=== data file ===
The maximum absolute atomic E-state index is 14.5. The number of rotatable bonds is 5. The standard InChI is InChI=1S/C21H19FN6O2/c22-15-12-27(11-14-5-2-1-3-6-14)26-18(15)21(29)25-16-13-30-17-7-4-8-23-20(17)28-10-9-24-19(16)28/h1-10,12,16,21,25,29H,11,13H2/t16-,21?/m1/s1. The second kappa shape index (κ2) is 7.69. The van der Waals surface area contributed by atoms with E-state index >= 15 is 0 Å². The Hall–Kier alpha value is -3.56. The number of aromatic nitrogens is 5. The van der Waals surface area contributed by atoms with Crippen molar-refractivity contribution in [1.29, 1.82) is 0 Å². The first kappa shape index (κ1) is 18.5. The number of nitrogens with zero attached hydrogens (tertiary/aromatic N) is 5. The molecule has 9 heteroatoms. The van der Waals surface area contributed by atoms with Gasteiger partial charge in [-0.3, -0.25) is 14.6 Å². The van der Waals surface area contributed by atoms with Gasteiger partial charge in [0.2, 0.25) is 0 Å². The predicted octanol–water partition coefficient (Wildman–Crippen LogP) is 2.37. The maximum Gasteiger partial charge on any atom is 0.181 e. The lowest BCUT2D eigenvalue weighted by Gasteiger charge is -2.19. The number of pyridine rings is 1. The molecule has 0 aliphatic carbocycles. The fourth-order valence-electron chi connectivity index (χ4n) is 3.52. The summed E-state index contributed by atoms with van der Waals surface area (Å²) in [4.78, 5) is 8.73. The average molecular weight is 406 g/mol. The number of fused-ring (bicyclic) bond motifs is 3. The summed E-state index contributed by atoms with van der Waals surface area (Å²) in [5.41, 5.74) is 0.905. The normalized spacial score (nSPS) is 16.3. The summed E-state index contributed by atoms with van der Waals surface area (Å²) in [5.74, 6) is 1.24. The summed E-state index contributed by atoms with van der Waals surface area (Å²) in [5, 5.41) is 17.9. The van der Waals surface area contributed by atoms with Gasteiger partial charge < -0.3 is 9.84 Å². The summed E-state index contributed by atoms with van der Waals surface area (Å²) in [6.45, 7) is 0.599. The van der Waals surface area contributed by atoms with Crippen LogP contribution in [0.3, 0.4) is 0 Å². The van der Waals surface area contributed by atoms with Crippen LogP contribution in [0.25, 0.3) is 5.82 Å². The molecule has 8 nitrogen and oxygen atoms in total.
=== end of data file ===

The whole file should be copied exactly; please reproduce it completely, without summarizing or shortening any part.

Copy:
The maximum absolute atomic E-state index is 14.5. The number of rotatable bonds is 5. The standard InChI is InChI=1S/C21H19FN6O2/c22-15-12-27(11-14-5-2-1-3-6-14)26-18(15)21(29)25-16-13-30-17-7-4-8-23-20(17)28-10-9-24-19(16)28/h1-10,12,16,21,25,29H,11,13H2/t16-,21?/m1/s1. The second kappa shape index (κ2) is 7.69. The van der Waals surface area contributed by atoms with E-state index >= 15 is 0 Å². The Hall–Kier alpha value is -3.56. The number of aromatic nitrogens is 5. The van der Waals surface area contributed by atoms with Crippen molar-refractivity contribution in [1.29, 1.82) is 0 Å². The first kappa shape index (κ1) is 18.5. The number of nitrogens with zero attached hydrogens (tertiary/aromatic N) is 5. The molecule has 9 heteroatoms. The van der Waals surface area contributed by atoms with Gasteiger partial charge in [-0.3, -0.25) is 14.6 Å². The van der Waals surface area contributed by atoms with Gasteiger partial charge in [0.2, 0.25) is 0 Å². The predicted octanol–water partition coefficient (Wildman–Crippen LogP) is 2.37. The maximum Gasteiger partial charge on any atom is 0.181 e. The lowest BCUT2D eigenvalue weighted by Gasteiger charge is -2.19. The number of pyridine rings is 1. The molecule has 0 aliphatic carbocycles. The fourth-order valence-electron chi connectivity index (χ4n) is 3.52. The summed E-state index contributed by atoms with van der Waals surface area (Å²) in [4.78, 5) is 8.73. The average molecular weight is 406 g/mol. The number of fused-ring (bicyclic) bond motifs is 3. The summed E-state index contributed by atoms with van der Waals surface area (Å²) in [5.41, 5.74) is 0.905. The normalized spacial score (nSPS) is 16.3. The summed E-state index contributed by atoms with van der Waals surface area (Å²) in [5.74, 6) is 1.24. The summed E-state index contributed by atoms with van der Waals surface area (Å²) in [5, 5.41) is 17.9. The van der Waals surface area contributed by atoms with Gasteiger partial charge < -0.3 is 9.84 Å². The summed E-state index contributed by atoms with van der Waals surface area (Å²) in [6.45, 7) is 0.599. The van der Waals surface area contributed by atoms with Crippen LogP contribution in [0.3, 0.4) is 0 Å². The van der Waals surface area contributed by atoms with Crippen LogP contribution in [0.25, 0.3) is 5.82 Å². The molecule has 8 nitrogen and oxygen atoms in total.